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Youth empowerment - Economic imperative/rationale

Presented at the Karas Youth Economic Empowerment Seminar

Mihe Gaomab II
President of the Namibia Economic Society

24 April 2004

SARPN acknowledges the Namibia Economic Society (NES) as the source of this document: www.nes.com.na
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Mr. Moderator

Distinguished Guests

Ladies and Gentleman

I am unable to make it for this important gathering but thought to give you an insightful view on youth empowerment process and its relevance within the economic sphere of Namibia. Youth empowerment is a process whereby the youth of Namibia becomes empowered by firstly earning future good incomes, secondly, manage, control or drive entrepreneurially the income generating processes such as the Small and Medium Business (SME's), and thirdly owning an existing or upcoming economic ventures and lastly, possessing marketable and sustainable skills.

In order to do this, we need to be clear as to who are the youth in Namibia. By addressing such a question, we need to further define the youth empowerment process within the context of an overall black economic empowerment process that is currently being spearheaded by the government. Lastly, there is also a need to be aware of what strategies, tactics and policies one needs to consider to ensure integration of youth within the economic mainstream of the country.

Mr. Moderator, Allow me to make one issue clear and that is the definition of youth. From an international specific, the definition of youth can be country-specific and it can also be era-specific. It is therefore not universal, nor is it permanent. Countries also define youth according to various reasons. It usually varies between 14 and 28, 30, 35, 40 and 45. There are some countries, though, where it is just unbounded.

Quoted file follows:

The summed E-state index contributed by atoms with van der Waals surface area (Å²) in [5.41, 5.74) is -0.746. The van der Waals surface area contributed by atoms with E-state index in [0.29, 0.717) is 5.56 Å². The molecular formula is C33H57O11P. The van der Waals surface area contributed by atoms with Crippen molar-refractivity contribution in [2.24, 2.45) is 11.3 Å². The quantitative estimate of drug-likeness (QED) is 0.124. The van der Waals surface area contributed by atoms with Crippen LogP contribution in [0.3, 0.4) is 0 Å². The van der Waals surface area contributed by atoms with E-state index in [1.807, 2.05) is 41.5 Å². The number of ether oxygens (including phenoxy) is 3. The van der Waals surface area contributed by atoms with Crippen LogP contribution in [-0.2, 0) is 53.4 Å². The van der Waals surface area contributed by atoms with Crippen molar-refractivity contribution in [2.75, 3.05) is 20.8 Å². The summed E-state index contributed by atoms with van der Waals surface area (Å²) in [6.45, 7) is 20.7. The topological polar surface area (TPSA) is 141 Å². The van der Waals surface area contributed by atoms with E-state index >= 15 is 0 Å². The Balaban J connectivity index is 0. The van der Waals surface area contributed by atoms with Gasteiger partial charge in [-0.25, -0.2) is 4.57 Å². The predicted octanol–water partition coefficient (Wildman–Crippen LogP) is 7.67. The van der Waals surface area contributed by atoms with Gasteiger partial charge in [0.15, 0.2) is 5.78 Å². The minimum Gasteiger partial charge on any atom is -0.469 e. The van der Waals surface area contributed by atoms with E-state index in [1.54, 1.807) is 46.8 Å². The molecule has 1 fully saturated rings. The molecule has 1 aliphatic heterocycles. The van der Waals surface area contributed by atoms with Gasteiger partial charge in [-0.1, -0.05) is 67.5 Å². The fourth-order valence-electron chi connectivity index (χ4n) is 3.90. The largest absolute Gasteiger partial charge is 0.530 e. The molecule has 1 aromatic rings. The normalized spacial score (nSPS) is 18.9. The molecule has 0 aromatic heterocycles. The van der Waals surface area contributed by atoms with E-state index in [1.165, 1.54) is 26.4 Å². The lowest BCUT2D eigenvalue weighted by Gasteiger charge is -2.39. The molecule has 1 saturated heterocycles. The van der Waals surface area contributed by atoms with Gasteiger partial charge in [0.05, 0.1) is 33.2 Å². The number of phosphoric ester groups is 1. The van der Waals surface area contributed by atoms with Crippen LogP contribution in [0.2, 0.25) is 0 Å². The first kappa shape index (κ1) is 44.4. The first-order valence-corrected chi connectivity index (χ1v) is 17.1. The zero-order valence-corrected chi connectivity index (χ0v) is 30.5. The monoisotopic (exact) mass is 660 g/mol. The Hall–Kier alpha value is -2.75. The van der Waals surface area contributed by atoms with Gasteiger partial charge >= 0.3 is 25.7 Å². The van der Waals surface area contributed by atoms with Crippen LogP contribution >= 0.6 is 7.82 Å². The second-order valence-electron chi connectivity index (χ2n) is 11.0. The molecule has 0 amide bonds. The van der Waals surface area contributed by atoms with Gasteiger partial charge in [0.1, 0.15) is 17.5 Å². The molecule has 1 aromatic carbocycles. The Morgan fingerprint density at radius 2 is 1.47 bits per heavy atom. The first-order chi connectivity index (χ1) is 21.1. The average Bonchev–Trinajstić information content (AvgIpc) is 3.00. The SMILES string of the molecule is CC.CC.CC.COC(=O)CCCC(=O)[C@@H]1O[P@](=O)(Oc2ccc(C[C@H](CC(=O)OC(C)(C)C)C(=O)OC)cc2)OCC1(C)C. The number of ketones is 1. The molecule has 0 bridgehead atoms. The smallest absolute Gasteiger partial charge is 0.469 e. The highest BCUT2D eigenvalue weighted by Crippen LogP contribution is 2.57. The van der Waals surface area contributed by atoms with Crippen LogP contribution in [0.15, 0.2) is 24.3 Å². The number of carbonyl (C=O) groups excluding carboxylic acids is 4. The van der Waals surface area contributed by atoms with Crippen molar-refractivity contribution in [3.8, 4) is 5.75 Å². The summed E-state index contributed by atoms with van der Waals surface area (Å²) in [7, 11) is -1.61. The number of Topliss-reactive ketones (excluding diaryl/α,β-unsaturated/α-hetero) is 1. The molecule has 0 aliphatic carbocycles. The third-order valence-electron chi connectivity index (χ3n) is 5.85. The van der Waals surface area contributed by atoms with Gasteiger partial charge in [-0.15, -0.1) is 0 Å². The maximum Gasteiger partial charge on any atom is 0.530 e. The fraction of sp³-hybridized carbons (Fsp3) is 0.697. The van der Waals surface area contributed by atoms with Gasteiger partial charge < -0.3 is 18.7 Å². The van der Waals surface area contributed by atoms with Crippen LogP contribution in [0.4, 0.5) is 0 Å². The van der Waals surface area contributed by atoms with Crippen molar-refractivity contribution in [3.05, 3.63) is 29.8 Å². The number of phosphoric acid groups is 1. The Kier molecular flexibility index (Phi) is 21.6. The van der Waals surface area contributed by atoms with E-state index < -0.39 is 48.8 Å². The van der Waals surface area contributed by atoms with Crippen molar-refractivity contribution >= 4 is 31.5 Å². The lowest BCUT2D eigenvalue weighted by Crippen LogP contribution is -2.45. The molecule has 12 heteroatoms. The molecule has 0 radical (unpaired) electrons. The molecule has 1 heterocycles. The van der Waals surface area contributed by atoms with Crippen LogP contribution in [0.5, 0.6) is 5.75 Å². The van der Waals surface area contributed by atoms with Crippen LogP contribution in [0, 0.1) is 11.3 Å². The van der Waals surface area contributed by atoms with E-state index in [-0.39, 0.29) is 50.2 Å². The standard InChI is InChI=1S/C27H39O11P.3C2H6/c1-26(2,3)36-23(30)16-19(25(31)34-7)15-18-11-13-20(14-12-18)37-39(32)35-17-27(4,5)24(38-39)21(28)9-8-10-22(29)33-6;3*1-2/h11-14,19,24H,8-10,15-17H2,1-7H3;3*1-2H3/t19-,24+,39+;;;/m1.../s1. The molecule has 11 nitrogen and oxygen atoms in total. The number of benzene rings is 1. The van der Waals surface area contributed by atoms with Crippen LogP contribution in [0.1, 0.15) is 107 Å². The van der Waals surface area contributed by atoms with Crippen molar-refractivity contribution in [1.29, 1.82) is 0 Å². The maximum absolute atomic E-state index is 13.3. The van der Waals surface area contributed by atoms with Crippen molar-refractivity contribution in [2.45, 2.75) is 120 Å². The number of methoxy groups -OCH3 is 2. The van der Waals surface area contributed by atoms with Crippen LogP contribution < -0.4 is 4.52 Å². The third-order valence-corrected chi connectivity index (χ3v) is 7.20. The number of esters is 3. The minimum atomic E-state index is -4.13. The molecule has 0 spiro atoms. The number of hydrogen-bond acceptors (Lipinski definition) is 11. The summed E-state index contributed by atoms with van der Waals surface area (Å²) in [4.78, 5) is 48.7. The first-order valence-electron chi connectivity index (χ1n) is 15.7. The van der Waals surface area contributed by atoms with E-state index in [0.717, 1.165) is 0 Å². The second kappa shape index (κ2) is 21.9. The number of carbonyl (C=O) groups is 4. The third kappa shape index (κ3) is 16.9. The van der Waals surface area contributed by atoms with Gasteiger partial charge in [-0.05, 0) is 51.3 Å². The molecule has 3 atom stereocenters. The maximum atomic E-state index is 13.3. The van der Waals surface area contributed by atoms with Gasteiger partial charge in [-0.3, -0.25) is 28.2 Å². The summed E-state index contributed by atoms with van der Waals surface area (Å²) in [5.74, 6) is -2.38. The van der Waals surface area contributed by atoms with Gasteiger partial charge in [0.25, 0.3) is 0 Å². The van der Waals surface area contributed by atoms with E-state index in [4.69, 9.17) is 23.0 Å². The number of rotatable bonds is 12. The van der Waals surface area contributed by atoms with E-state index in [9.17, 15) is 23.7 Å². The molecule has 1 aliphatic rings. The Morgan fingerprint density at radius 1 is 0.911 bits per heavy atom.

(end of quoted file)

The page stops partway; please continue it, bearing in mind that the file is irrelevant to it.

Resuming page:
In terms of the World Population Prospects (United Nations, New York, 2002), Youth in Namibia is defined as people between the ages of 15-24, constituting about 363 000 people or little over 19% of the population. The median age considered for youth is 19 years. But as all of you are aware by now, such a youth definition seems to be narrow from a practical perspective, since youth in Namibia can be termed as those between 14 and 35, a definition still broadly used by most youth organizations in Namibia. This means that for the purposes of youth economic empowerment, youth would be those between the ages 15 to 24 to 35 years, which can also be classified as the group that is mainly economically-active.

Hence, my focus of youth empowerment will rests on the youth age profile of 15-35 years, given that there are continued economic challenges still faced by this broad group of young people in Namibia.

Mr. Moderator, when the word "youth" is mentioned, it is always the case that from a mindset perspective, we think of youth in terms of schools, tertiary education, sports, arts and culture. But we do not think of them in economic terms. Accordingly, we all know that we there is a concern among us that unemployment is one of the major economic problems facing Namibia, as also indicated in the NDPII plan. But according to the Labour Force Survey 2000, we do not take cognizance of the fact that of the current unemployment rate of 33.8%, about 41% constitutes youth unemployment which are aged between 15-24 years. Adopting the broad youth definition of up to 35 years, could indicate that the unemployed youth can constitute a larger percentage of all unemployed people in Namibia and that this figure could be as high as 70%.